In their letter to the HELP Committee, these thirty groups write, “The undersigned organizations represent the vast majority of growers, producers, shippers, distributors, processors, packers, and wholesalers, and the vast majority of our members are small businesses.” While we acknowledge that many small businesses belong to these organizations, there is no doubt whatsoever that their membership is dominated by the largest food processors in the country.
You may be shocked at some of the names on this list:
American Feed Industry Association
American Frozen Food Institute
American Fruit and Vegetable Processors and Growers Coalition
American Meat Institute
American Mushroom Institute
California Grape and Tree Fruit League
Corn Refiners Association
Florida Tomato Exchange
Fresh Produce Association of the Americas
Georgia Fruit and Vegetable Growers Association
Idaho Potato Commission
International Dairy Foods Association
National Council of Farmer Cooperatives
National Chicken Council
National Grain and Feed Association
National Meat Association
National Milk Producers Federation
National Oilseed Processors Association
National Pork Producers Council
National Potato Council
National Turkey Federation
National Watermelon Association
Pet Food Institute
Produce Marketing Association
Shelf-Stable Food Processors Association
Texas Produce Association
United Egg Producers
United Fresh Produce Association
U.S. Apple Association
Western Growers Association

After the constitutional snafu invalidated the bill, thirteen of the above organizations plus ten other Big Food associations wrote to House leaders to reiterate their position and urge the Senate to go to conference on the bill.
Dave Murphy points out that “members of Congress and the elite class of agribusiness lobbyists continue to ignore the elephant in the room regarding food safety and agricultural production, which as most informed citizens know is concentration.” Murphy is referring to CAFOs, or Concentrated Animal Feedlot Operations. It’s the standard model for large-scale food-producing-animal factory farms.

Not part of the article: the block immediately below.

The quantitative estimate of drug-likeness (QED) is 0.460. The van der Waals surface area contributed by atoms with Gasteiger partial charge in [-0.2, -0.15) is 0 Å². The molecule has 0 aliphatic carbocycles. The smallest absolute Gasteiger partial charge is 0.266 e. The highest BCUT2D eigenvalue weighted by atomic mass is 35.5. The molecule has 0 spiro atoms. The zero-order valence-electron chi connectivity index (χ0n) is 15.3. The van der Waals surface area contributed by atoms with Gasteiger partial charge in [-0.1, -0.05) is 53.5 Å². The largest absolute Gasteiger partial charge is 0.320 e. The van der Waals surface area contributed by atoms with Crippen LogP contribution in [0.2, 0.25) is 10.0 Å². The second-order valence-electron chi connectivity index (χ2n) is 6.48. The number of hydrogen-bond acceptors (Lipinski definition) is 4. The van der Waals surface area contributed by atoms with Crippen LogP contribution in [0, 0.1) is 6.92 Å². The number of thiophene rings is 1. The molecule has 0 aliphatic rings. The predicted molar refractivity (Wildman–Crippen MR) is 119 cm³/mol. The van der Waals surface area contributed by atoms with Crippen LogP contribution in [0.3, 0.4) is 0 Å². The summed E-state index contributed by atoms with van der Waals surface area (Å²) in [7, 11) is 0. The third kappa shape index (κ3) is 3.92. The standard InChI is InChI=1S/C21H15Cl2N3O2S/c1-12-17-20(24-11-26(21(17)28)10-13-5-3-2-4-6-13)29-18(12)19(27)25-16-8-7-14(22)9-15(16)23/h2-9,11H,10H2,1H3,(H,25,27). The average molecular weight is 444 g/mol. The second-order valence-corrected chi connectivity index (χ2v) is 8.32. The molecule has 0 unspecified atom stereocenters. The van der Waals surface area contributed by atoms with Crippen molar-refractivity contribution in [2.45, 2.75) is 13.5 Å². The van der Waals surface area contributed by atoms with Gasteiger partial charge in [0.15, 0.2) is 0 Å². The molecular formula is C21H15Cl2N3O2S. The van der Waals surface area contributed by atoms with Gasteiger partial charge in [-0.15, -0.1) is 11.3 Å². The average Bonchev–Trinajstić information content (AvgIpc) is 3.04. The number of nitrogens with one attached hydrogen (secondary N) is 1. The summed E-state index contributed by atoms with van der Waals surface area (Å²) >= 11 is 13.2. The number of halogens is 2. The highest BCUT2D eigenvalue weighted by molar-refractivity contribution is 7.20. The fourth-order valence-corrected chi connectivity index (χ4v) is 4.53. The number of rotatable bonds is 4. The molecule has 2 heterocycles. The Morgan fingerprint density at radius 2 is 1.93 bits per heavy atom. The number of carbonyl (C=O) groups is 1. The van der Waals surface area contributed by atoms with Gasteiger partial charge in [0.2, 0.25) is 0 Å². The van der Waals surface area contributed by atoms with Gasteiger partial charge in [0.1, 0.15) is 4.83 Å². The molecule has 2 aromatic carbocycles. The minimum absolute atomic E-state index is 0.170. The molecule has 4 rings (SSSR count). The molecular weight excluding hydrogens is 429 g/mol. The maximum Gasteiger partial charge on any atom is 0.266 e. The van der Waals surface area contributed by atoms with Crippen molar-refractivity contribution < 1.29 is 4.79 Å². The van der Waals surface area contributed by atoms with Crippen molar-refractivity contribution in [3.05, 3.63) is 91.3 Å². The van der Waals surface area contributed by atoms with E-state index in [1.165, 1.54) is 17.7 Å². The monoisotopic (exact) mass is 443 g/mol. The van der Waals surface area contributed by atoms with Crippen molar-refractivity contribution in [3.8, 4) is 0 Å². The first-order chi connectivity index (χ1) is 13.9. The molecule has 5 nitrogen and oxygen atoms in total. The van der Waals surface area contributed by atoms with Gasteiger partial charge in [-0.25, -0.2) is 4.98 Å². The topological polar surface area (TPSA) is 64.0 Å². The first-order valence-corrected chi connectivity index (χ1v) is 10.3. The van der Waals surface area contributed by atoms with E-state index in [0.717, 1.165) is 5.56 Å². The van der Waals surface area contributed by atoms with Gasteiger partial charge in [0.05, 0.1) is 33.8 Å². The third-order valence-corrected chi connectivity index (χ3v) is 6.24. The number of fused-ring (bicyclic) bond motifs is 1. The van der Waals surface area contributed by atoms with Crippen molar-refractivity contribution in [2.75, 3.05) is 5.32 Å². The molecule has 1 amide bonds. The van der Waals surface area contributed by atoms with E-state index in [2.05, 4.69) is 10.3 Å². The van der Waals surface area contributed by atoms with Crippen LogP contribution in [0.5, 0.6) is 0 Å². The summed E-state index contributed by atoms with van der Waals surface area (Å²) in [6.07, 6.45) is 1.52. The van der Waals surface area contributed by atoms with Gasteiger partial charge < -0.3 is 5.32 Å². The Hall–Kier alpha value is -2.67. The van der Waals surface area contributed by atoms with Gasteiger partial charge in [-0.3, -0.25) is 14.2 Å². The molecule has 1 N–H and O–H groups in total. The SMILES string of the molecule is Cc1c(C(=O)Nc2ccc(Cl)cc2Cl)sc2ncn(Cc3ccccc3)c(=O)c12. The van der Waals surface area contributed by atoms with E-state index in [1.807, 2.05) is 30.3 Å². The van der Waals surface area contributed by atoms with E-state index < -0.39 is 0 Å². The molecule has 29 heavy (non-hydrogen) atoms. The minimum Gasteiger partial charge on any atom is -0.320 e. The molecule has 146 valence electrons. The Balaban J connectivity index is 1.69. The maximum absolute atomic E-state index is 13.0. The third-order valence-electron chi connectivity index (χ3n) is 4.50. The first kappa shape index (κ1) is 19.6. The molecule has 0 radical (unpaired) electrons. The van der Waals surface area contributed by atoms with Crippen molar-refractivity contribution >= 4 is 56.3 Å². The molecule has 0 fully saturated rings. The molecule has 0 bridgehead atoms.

Some members of Congress, like Rep. Dennis Cardoza (D-CA), who sits on the House Agriculture Committee and represents California’s factory-farm-dominated San Joaquin Valley, are glad to see the Senate bill fail because it would give them the opportunity to strip the Tester amendment from the bill. Cardoza went so far as to call the Tester amendment “an abomination” (a very strong word for something that protects family farmers) and said, “A small farm can devastate the industry as easily as a big farm.” It should be noted that Rep. Cardoza’s campaign received more than $103,000 from the “Crop Production & Basic Processing” industry—the very people who are now demanding that Tester’s modest farmer protection provisions be killed.
Murphy continued, “This fact should not be lost on anyone, because this is how industrial agriculture has not only taken over food production in the US, driving farmers off the land, fattening Americans, and contaminating our food, but it is also how corporate agribusiness has corrupted our democracy.”

Leave a Reply

Your email address will not be published. Required fields are marked *

Related Posts